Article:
Lipid metabolism is also regulated by Ang-(1–7) (Figure 2). When treated with this heptapeptide, rats with diabetic cardiomyopathy [32] and diabetic nephropathy [52] have a significant reduction in dyslipidaemia in a Mas-dependent way (Figure 2b). Moreover, Mas-knockout mice on the FVB/N background have impaired lipid metabolism, leading to dyslipidaemia, lower glucose tolerance and insulin sensitivity, hyperinsulinaemia, hyperleptinaemia, lower adiponectin secretion, decreased glucose uptake and increased abdominal fat mass when compared with the wild-type phenotype [34]. On the other hand, TGR (transgenic) animals with increased plasma levels of Ang-(1–7) had reduced fat mass, decreased triacylglycerols (triglycerides) and cholesterol levels, despite normal food intake [53]. In addition, the expression levels of adiponectin and AP2 (adipose lipid-binding protein 2) were increased, whereas there was a remarkable decrease in AGT expression in TGR animals. Adiponectin is a key adipokine that regulates insulin sensitivity and tissue inflammation, and its plasma level is inversely proportional to body fat content. AP2 is an important protein in the adipose tissue metabolism involved in fatty acid esterification [53]. In the same way, ACE-knockout mice had reduced fat mass due to an increase in lipid metabolism and energy expenditure as a consequence of higher expression levels of key genes involved in the hydrolysis of lipids into NEFAs (non-esterified ‘free’ fatty acids) [LPL (lipoprotein lipase)], translocation of fatty acids to the mitochondria [CPT-1 (carnitine palmitoyltransferase-1)], and β-oxidation inside mitochondria and peroxisomes [LCAD (long-chain acyl-CoA dehydrogenase)] [54].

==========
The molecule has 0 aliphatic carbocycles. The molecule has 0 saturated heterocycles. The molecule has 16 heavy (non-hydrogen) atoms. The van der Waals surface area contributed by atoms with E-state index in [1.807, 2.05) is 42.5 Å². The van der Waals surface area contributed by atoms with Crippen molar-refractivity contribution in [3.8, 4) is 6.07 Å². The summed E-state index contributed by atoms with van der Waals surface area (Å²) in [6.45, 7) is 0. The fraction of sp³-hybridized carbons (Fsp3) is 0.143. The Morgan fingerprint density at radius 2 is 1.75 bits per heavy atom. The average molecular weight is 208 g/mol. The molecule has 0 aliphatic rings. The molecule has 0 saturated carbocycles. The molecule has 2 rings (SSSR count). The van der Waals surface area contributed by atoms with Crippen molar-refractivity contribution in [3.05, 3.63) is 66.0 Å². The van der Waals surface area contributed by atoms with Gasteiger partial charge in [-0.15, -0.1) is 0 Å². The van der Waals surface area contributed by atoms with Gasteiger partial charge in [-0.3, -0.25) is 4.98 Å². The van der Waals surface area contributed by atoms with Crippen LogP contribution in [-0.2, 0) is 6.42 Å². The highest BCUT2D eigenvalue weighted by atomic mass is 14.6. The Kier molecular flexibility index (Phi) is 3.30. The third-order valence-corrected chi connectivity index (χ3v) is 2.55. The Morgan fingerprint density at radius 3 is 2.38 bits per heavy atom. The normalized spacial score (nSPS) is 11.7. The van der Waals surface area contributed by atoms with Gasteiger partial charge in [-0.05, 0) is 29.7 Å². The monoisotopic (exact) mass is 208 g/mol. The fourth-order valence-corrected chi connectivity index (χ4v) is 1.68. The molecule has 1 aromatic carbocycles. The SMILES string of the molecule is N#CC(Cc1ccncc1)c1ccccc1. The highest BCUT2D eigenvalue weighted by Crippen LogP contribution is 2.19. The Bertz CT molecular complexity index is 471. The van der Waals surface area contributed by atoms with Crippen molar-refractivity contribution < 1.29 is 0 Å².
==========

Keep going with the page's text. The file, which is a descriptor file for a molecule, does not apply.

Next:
Recently, two groups have shed more light on the molecular mechanisms behind the beneficial modulation of lipid metabolism by Ang-(1–7). Mario et al. [55] demonstrated that the expression of the PPARγ (peroxisome-proliferator-activated receptor γ) is compromised in Mas−/− mice (Figure 2A). The transcription factor PPARγ is believed to have a beneficial effect in insulin-resistant patients, as its activation leads to the expression of target genes involved in fatty acid metabolism, triacylglycerol storage and reduction in plasma NEFA supply [56,57]. In the same way, Oh et al. [58] reported that Ang-(1–7) stimulates lipolysis via Mas. Interestingly, these authors observed that an AKT inhibitor [API-2 (Akt/protein kinase B signalling inhibitor-2)] did not attenuate Ang-(1–7)-induced lipolysis, whereas the inhibitor of PI3K (wortmannin) and eNOS [endothelial NOS (NO synthase)] [L-NAME (NG-nitro-L-arginine methyl ester)] significantly reduced Ang-(1–7)-induced lipolysis. These findings suggest that Ang-(1–7)-induced lipolysis is via a Mas/PI3K/eNOS signalling pathway in an AKT-independent manner [58].